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Electric Vehicles Research
Posted on June 12, 2012 by  & 

Traction batteries beyond Li-ion arriving early

Third generation lithium-based traction batteries can be loosely defined as relatively safe versions with superior energy density as now demanded by plugin hybrids not just pure electric vehicles.
Add to that good affordability by avoidance of rare materials. In these batteries "beyond lithium-ion" there are often solid electrolytes and sometimes they are inorganic and therefore incapable of burning unlike most organic ones. One way or another, energy densities of hundreds of watts per kilogram at cell level (in the Batscap case, 110 Wh/kg at module level so far) are in prospect vs rarely more than 150 Wh/kg at cell level with the first and second generation lithium-ion batteries that rule the roost today.
Lithium-ion batteries involve lithium ions being intercalated and de-intercalated at electrodes during cycling. Other batteries involve lithium ions but are not called lithium-ion because they work in another way. There are single use versions but now there are rechargeable versions arriving earlier than most pundits thought possible.
Sion Energy, PolyPlus, Bolloré Batscap, Oxis Energy and others develop and in some cases produce lithium metal - sulfur or lithium metal polymer rechargeable wound batteries in various chemistries.
The Sion ones have flown in unmanned aircraft and have been used in land-based military vehicles and the Bolloré Batscap one -lithium metal polymer - is used in its pure electric car.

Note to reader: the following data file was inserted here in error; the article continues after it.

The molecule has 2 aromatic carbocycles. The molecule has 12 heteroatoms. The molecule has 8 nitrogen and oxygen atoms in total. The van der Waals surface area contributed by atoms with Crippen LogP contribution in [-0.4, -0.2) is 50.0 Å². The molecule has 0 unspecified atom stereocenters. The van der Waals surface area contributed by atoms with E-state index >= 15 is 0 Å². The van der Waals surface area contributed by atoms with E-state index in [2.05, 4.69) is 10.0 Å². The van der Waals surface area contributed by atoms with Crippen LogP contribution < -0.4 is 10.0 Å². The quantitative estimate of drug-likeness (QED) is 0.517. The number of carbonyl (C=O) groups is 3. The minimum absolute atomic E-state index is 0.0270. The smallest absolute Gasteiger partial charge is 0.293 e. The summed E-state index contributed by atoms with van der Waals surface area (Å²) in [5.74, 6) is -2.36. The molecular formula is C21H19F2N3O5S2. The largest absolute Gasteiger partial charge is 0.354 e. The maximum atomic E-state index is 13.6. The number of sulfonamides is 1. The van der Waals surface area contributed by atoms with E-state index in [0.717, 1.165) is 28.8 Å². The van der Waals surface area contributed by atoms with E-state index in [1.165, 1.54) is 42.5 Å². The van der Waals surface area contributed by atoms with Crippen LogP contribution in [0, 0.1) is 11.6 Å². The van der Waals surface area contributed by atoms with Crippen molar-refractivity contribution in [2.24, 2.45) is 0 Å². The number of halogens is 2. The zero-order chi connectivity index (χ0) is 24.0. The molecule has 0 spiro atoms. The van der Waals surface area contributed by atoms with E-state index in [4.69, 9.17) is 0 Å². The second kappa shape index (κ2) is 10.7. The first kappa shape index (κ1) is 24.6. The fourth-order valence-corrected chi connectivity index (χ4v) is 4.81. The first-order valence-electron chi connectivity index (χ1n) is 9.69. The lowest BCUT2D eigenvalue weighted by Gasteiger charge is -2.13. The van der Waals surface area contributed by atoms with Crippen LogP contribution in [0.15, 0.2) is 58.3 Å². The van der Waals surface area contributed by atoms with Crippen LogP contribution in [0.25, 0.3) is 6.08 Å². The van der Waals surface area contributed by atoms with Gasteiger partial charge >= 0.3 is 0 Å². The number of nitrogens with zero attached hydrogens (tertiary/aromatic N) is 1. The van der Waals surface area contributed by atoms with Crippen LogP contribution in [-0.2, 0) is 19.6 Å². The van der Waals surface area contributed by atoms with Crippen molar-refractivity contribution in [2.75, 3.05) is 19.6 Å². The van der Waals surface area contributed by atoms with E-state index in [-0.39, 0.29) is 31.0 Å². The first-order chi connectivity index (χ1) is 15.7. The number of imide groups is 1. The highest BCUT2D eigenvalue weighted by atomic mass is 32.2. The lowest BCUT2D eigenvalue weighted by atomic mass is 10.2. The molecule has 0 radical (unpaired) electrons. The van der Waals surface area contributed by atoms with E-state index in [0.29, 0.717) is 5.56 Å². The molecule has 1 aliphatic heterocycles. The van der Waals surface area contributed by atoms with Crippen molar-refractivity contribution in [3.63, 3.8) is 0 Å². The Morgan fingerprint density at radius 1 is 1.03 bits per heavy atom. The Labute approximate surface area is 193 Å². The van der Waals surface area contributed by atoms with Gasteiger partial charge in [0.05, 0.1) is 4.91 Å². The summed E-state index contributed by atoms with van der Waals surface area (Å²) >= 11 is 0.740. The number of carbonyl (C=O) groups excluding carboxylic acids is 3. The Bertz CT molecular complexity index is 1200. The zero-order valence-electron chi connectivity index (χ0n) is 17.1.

Batscap says:
The elementary electro-chemical cell of Lithium Metal Polymer battery (LMP battery) is based on the utilisation of four components.
This completely solid elementary cell is built on two reverse-function electrodes : anode ensures the supply of lithium ions during discharge and cathode acts as a receptacle where lithium ions come slotting in. These two electrodes are separated by a solid polymer electrolyte which conducts lithium ions. Conductivity of ions is carried out by dissolving lithium salts in polyoxyethylene. To obtain optimal conductivity, temperature of the battery must be maintained between 80°C and 90°C.
Anode is in lithium metal whereas cathode is made of a material composed of vanadium oxide, electrolyte and carbon which, form a plastic composite. A current collector connected to cathode provides electric connection.
The company adds:
The elementary cell (element) of Lithium Metal Polymer technology is completed by assembling ultra-thin films, with a thickness of a few microns. Films are layered, coiled, then compressed into a prismatic shape.
Total thickness of the resulting laminate is in a range of 150 µm, and depends on electrical specifications required by the application. In fact, modifying thickness of the film allows to optimize specific performances to meet needs of a large number of application. For instance, an assembly of "thick" films allows to obtain a "high energy" configuration whereas thinner elements would lead to a high power configuration.
Flexibility of this concept, based on the assembly of thin films, is remarkable as elements of different thickness, width and length can be produced on the same production equipment.
Module construction